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UPDATE 1-Brent edges over $111, but weak China data drags

Florence Tan
Thursday, 2 Jan 2014 | 1:21 AM ET

* China factory activity slows in Dec - govt, HSBC

* U.S. crude inventories fell by 5.7 mln bbls last week - API

* South Sudan President declares state of emergency in two states

* Coming up: U.S. Dec ISM Manufacturing PMI; 1500 GMT

(Adds quotes, updates prices)

SINGAPORE, Jan 2 (Reuters) - Brent crude rose past $111 a barrel on Thursday on a drop in U.S. inventories and output cuts in Libya and South Sudan, but slowing economic expansion in China may hold back further gains.

Growth in factory activity in second largest oil consumer China slowed in late 2013, according to purchasing managers' indexes published by the government and HSBC, weighed down by shrinking export orders.

China's factory activity expanded at its slowest in three months in December, according to the HSBC survey, consistent with views that the economy's growth rate has moderated.

"The Chinese PMI data were not exactly bullish," IHS oil consultant Victor Shum said. "The only thing supporting oil prices is probably the U.S. inventories."

February Brent crude edged up 38 cents from Tuesday to $111.18 a barrel by 0618 GMT. U.S. crude for February delivery was at $98.76, up 35 cents.

Markets were shut on Wednesday for the New Year.

Data from the American Petroleum Institute showed on Tuesday a drop of 5.7 million barrels in U.S. crude stockpiles, nearly double the 3-million-barrel draw expected by analysts surveyed by Reuters.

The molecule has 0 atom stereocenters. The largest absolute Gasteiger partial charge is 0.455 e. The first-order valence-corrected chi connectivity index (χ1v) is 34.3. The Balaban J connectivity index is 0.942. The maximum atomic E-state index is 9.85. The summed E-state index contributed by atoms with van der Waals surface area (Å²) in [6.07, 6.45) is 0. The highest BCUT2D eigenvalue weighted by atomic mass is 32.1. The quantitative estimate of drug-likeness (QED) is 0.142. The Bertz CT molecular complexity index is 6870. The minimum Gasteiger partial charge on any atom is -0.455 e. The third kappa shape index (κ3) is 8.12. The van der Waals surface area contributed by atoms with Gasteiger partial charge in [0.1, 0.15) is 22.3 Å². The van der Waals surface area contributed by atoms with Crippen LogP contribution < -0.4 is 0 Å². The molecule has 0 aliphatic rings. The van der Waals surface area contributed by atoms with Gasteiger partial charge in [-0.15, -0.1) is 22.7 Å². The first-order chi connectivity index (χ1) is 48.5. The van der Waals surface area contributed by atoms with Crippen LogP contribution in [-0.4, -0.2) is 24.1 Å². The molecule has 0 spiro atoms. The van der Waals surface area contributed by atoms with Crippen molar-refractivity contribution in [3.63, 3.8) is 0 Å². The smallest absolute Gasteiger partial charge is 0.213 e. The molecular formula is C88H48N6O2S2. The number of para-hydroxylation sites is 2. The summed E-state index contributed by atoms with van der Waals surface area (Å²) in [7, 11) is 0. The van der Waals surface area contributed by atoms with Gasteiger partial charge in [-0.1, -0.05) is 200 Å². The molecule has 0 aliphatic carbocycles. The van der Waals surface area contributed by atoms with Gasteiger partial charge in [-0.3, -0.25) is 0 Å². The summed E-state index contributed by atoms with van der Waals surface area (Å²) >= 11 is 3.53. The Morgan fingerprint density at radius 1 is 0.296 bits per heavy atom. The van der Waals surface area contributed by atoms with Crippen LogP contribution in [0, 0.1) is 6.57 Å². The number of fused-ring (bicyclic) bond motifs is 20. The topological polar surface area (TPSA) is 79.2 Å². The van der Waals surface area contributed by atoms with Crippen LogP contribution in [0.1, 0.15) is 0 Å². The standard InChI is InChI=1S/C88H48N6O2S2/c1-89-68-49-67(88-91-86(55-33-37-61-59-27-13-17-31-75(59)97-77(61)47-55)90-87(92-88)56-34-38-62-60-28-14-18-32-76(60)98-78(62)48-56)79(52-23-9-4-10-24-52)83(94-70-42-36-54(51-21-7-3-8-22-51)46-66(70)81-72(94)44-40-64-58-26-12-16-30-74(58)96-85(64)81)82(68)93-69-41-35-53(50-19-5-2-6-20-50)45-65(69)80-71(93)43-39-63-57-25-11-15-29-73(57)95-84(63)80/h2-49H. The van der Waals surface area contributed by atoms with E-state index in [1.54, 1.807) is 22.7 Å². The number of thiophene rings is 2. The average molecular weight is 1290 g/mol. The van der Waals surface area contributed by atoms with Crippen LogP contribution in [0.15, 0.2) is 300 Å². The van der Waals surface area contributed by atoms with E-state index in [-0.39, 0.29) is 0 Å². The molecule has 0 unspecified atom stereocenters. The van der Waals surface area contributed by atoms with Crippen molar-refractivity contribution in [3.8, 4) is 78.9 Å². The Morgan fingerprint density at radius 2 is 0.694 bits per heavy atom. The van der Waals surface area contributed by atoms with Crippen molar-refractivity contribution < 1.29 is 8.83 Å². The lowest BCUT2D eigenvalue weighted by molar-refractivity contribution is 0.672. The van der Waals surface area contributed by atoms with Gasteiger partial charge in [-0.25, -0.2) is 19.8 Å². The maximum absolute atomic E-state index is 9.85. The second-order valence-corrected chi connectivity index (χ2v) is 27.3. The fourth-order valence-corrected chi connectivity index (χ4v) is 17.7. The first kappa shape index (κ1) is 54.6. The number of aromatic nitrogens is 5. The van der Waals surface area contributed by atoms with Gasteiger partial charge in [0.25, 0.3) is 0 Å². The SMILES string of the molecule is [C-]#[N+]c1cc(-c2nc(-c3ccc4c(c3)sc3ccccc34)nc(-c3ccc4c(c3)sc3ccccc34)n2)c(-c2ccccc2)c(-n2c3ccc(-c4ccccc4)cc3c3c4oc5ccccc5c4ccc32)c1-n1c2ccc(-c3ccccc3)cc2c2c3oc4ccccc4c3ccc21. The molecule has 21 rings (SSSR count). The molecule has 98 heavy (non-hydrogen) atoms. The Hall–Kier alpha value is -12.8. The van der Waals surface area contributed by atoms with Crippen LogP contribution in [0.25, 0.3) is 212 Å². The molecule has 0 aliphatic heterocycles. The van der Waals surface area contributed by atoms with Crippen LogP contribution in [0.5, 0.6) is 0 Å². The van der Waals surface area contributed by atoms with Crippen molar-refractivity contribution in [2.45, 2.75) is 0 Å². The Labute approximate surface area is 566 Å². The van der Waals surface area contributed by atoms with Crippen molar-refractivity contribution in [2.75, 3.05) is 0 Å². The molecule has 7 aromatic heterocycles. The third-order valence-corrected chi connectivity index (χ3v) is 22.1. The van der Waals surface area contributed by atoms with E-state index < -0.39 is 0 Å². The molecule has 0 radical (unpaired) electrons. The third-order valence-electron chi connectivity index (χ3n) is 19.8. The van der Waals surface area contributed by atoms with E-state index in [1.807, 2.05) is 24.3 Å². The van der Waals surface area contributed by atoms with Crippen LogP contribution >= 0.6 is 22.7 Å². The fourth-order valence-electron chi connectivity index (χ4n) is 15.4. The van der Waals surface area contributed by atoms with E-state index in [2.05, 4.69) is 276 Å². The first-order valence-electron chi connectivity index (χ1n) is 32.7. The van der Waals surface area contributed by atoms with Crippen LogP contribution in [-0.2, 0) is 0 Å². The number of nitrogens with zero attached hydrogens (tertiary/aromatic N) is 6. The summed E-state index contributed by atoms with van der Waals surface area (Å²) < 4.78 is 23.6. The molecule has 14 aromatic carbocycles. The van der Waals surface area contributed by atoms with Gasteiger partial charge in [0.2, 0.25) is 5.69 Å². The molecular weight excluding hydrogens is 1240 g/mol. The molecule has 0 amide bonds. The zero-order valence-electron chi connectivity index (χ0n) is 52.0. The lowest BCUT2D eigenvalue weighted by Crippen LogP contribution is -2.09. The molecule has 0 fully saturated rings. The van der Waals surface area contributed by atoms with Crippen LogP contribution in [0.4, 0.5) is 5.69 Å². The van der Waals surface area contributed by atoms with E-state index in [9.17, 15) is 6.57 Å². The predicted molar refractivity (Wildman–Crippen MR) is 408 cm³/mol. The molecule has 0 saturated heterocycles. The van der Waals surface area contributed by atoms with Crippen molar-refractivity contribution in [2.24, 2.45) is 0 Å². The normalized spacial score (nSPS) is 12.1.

The U.S. Energy Information Administration (EIA) will release its data on Jan. 3 due to the holiday.

Lower U.S. inventories helped buoy the West Texas Intermediate (WTI) oil price in 2013. The average for the past year was $98.05 a barrel, up 4.2 percent from $94.14 in 2012.

The average Brent price for 2013 was $108.70 in 2013, down 2.7 percent from $111.68 in 2012 in a well-supplied market despite disruptions in the Middle East, Africa and North Sea.

Production in Libya, Iran, Iraq and the United States will be closely watched this year, IHS' Shum said, in addition to any signs of further stimulus tapering by the U.S. Federal Reserve.

In Libya, oil output is still less than 250,000 barrels per day (bpd), down from 1.4 million bpd in July, as ports in the eastern part of the country remain shut.

South Sudanese President Salva Kiir declared a state of emergency in two states on Wednesday as his negotiators prepared for peace talks with rebels to end more than two weeks of violence that has pushed the country towards civil war.

Iran and six world powers will implement an agreement in late January obliging Tehran to suspend its most sensitive nuclear work, an Iranian official was quoted as saying on Tuesday.

That raises the prospect of a fairly rapid increase in Iranian crude exports over 2014, according to some analysts.

"It may be six months or more before all of the Iranian oil returns to the market - and it will depend on Iran's political compliance," Jason Schenker, president of consultancy Prestige Economics said in a note.

"When that happens, however, Brent crude oil prices could fall swiftly."

(Reporting by Florence Tan; Editing by Tom Hogue)

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